On hosting & entertaining this Thanksgiving



Photo credit: Leandra Brown 

Early November ushers in true fall temperatures, shorter days, and seems to cue a transition into a whole new phase of the year.  But before winter is upon us, we first celebrate what is in my opinion the best holiday of the year: Thanksgiving.  Thanksgiving to me, centers around gathering loved ones around the table, in which the specific feature is eating together.  

Perhaps you’re like my family and gathered around the table it’s typically my immediate family, and maybe a family friend or two.  It’s less about “hosting” and more about the hours in the kitchen, merrily cooking, and then eating. (We enjoy food as if we were Italian -- we’re not).  But in many families, the celebration focuses on bringing together extended family into a large feast.  

So what does it mean to host and entertain on Thanksgiving?  If you are the cook and the host, how do you balance that?  If you’ve never prepared a Thanksgiving dinner, whether alone or with help, it can be daunting!  Or perhaps inviting twenty people over to your house is the more daunting part...

My Italian husband has taught me, that entertaining is about P R E S E N C E.  It’s about creating a space where guests can enjoy themselves and the company of each other.  I’ve found what most helps the guests feel relaxed and welcomed is the host enjoying themselves and settling into a conversation.  It’s a balance of being the Biblical Mary and Martha.  

01. Creating a welcoming space:  A few ideas for designing your table 

 For this particular scheme, I wanted to take a page from nature and incorporate some of the fall color and texture into the design.  I even foraged for the greenery to get that raw feel from the berries and branches (yes, that really happened).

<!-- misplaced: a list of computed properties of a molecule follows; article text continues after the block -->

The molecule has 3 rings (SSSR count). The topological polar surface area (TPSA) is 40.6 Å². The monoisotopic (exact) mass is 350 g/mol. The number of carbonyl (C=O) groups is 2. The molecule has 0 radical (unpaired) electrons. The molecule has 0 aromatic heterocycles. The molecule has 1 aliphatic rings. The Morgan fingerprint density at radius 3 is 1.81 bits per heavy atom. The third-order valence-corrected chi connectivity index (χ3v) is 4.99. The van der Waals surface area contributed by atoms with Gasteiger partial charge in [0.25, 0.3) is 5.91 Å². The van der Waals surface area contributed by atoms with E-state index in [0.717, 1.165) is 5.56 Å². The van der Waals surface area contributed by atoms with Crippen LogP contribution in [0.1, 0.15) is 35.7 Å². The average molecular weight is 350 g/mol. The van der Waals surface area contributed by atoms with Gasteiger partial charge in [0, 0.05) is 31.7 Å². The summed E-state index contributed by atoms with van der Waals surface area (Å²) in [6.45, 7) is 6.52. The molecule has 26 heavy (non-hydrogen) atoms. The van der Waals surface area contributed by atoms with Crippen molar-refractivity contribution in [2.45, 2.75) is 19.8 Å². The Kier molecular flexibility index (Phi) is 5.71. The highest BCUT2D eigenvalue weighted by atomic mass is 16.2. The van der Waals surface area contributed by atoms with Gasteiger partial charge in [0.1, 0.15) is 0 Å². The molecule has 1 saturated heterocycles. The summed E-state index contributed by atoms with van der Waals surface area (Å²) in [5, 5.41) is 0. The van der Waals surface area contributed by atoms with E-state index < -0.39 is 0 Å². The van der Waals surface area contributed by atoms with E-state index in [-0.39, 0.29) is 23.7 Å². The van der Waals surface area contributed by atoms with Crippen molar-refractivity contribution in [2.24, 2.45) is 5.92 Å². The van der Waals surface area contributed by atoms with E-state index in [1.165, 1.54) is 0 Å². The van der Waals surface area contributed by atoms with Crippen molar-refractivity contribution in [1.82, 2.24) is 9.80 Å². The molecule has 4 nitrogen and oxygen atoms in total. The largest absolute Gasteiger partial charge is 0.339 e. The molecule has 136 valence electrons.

Please note,  these candle jars are actually technically drinkware!  However, with the candles lit, they simply become a candleholder.  

One trend that I’m loving is the raw wood table accented by a runner.  If you have a gorgeous table, the no-linen look is a great idea.  While home stores have quite an inventory of runners,  they tend to be a little stiffer and lay flat.   I prefer the soft, gauzy look with material like chiffon or cheesecloth.  With the floral arrangement and the candles lit,  everything seems to come together. 

One idea is to set the table earlier in the day for that wow factor when they arrive.  Plus, what makes guests feel more cared for than a thoughtfully arranged table waiting for them to enjoy? 




Setting the Table 

Who else is drawn to dinnerware that is elevated ceramic but not necessarily fine china?  Joanna Gaines’ line is gorgeous and has that artisan, “each plate is slightly different” feel.  Add in a water and wine goblet for the full look.   These goblets have that elevated, whimsical look perfect for the holidays.  

I might be developing a serious crush on cloth napkins.  My opinion is that you can’t go wrong with a neutral color napkin, grey or beige being my personal favorites. This "top knot" napkin fold showcases the elegant hemstitching.  

S E C O N D   D E S I G N 

This design featuring these gorgeous dessert plates offers a stunning contrast, and the black plates represent the "autumn fading into winter" feel.  

If you want to do placecards: 

For a refined, modern look, create acrylic placecards like these hexagonal ones.   


Or, for the more fun & down to earth feel, ask the kids to write and draw the placecards.  My siblings and I had so much fun doing them when we were growing up (and my parents got a good laugh). 

And, nothing replaces flowers for the perfect accent to the table.  


02. On being present:  

I think a question many people have (and I myself struggle with), is how to be a gracious host, be present with your guests, when you are also the cook.  It’s a real challenge!  I’ve found the answer is preparing and cooking items ahead of time, and selecting a few items that are best done right before.  (Keep reading for more ideas on that!)